National Cattlemen’s Beef Board Chairman Brett Morris of Ninnekah thanked his fellow Oklahomans for backing the national Beef Checkoff. He was part of a CBB, NCBA, U.S. Meat Export Federation and USDA trade teams that visited the Far East to promote U.S. beef this summer.

The Pacific Rim visits helped open more markets for beef in Japan, South Korea and especially China.

“In many countries, we can’t keep up with the demand for our beef,” Morris said.

Something to replace the Trans-Pacific Partnership is still needed to reduce tariffs on U.S. beef in Japan and other countries, they said, which will help open even more markets for all cuts. Consumers in those countries enjoy beef hearts, kidneys, tongues and other parts of a carcass that typically aren’t on U.S. menus.

Are you ready for a Hurricane Harvey-type catastrophe?

Many Texas farmers and ranchers are still measuring losses suffered when Hurricane Harvey slammed the Gulf Coast and dumped several feet of rain over a four-day span in late August. It was a disaster of the worst magnitude. The fierce wildfires in March also were examples of a crisis that can kill people and cattle and devastate rangeland, fencing, barns and homes.

An OCA convention seminar looked at such catastrophes and how producers can be somewhat prepared for a crisis. It was led by David Pelzer, former communications director for the National LiveStock and Meat Board and ag journalist, who now specializes in helping farmers and ranchers develop crisis management plans.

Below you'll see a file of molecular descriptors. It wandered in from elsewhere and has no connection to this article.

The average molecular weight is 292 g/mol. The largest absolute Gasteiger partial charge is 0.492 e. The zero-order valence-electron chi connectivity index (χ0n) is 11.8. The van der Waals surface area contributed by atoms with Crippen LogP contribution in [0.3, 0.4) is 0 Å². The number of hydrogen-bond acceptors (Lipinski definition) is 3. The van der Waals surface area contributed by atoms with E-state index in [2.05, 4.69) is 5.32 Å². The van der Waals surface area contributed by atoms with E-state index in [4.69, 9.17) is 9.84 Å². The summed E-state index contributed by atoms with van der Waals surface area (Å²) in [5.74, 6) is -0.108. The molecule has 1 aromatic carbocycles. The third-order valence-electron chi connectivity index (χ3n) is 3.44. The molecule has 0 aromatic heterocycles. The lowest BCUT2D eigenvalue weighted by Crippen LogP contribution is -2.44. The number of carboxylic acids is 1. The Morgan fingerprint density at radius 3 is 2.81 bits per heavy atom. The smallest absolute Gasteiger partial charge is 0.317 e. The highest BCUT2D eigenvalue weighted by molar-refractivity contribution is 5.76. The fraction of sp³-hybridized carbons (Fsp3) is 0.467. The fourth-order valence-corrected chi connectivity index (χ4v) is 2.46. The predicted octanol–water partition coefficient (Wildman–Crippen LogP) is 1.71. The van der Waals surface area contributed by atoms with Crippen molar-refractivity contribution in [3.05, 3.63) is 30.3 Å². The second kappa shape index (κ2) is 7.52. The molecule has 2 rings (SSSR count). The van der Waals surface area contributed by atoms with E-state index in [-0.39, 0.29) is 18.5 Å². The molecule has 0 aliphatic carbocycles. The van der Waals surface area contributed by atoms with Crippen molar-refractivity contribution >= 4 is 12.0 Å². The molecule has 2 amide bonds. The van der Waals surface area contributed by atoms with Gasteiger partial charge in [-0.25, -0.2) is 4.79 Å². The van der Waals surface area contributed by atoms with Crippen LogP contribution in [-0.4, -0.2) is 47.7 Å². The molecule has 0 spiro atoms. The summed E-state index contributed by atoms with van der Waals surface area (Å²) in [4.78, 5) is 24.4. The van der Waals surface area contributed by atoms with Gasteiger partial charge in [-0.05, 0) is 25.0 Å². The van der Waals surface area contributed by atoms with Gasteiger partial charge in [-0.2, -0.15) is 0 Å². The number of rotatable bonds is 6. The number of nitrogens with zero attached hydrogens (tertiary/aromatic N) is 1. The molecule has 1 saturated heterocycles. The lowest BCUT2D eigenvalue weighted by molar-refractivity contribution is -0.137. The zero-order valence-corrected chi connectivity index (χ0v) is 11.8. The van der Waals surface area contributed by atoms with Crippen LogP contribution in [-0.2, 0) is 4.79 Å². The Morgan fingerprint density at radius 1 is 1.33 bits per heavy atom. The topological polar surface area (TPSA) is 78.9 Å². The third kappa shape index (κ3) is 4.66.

“By nature, crisis is an undeniable event,” Pelzer said, and should be prepared for before the unfortunate happens.

He listed several potential crisis situations that can disrupt or halt a farm or ranch operation:

“How you manage these issues or crisis will make or break you,” Pelzer explained, suggesting that producers established a crisis management plan to be ready for the worst.

The plan should involve putting together a crisis team, identifying stakeholders (family members, landowners, vets, lenders, etc.), identifying potential devastating scenarios, developing a public relations plan and public statements for use in the event of a crisis, identifying a spokesperson, developing social media presence and updating the plan when changes are needed.

“A written document is vital in the event of a crisis,” Pelzer said. The document should include directions to your ranch for emergency first responders, as well as a summary of your animal welfare program.

A close connection with your state or regional cattle association is a must. This can be valuable in the event of a problem that can impact the public health-wise, or have another negative impact.

OCA President Charlie Swanson completed his term as head cowboy for the association. He was replaced by Weston Givens of Arnett. Other new volunteer leaders on the OCA Executive Committee are: President-Elect Mike Weeks of Stuart; Northwest District Vice President Darrel Shepard of Custer; and Southwest District Vice President Harold Gillenwaters of Chickasha.